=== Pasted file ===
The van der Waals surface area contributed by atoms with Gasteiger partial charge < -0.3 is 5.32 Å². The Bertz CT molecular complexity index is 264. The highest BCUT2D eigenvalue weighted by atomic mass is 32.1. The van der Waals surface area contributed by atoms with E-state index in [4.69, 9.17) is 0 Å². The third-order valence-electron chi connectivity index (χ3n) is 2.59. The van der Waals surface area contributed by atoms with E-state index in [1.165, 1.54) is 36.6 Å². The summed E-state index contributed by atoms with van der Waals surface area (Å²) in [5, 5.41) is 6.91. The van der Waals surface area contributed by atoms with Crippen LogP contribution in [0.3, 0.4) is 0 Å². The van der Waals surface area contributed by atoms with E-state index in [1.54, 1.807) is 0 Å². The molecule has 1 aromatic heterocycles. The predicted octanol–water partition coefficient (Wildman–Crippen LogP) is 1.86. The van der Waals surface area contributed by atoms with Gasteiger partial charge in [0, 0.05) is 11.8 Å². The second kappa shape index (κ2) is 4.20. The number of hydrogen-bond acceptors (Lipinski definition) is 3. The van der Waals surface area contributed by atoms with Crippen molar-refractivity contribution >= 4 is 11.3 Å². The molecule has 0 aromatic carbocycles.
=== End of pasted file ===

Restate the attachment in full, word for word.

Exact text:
The van der Waals surface area contributed by atoms with Gasteiger partial charge < -0.3 is 5.32 Å². The Bertz CT molecular complexity index is 264. The highest BCUT2D eigenvalue weighted by atomic mass is 32.1. The van der Waals surface area contributed by atoms with E-state index in [4.69, 9.17) is 0 Å². The third-order valence-electron chi connectivity index (χ3n) is 2.59. The van der Waals surface area contributed by atoms with E-state index in [1.165, 1.54) is 36.6 Å². The summed E-state index contributed by atoms with van der Waals surface area (Å²) in [5, 5.41) is 6.91. The van der Waals surface area contributed by atoms with Crippen LogP contribution in [0.3, 0.4) is 0 Å². The van der Waals surface area contributed by atoms with E-state index in [1.54, 1.807) is 0 Å². The molecule has 1 aromatic heterocycles. The predicted octanol–water partition coefficient (Wildman–Crippen LogP) is 1.86. The van der Waals surface area contributed by atoms with Gasteiger partial charge in [0, 0.05) is 11.8 Å². The second kappa shape index (κ2) is 4.20. The number of hydrogen-bond acceptors (Lipinski definition) is 3. The van der Waals surface area contributed by atoms with Crippen molar-refractivity contribution >= 4 is 11.3 Å². The molecule has 0 aromatic carbocycles.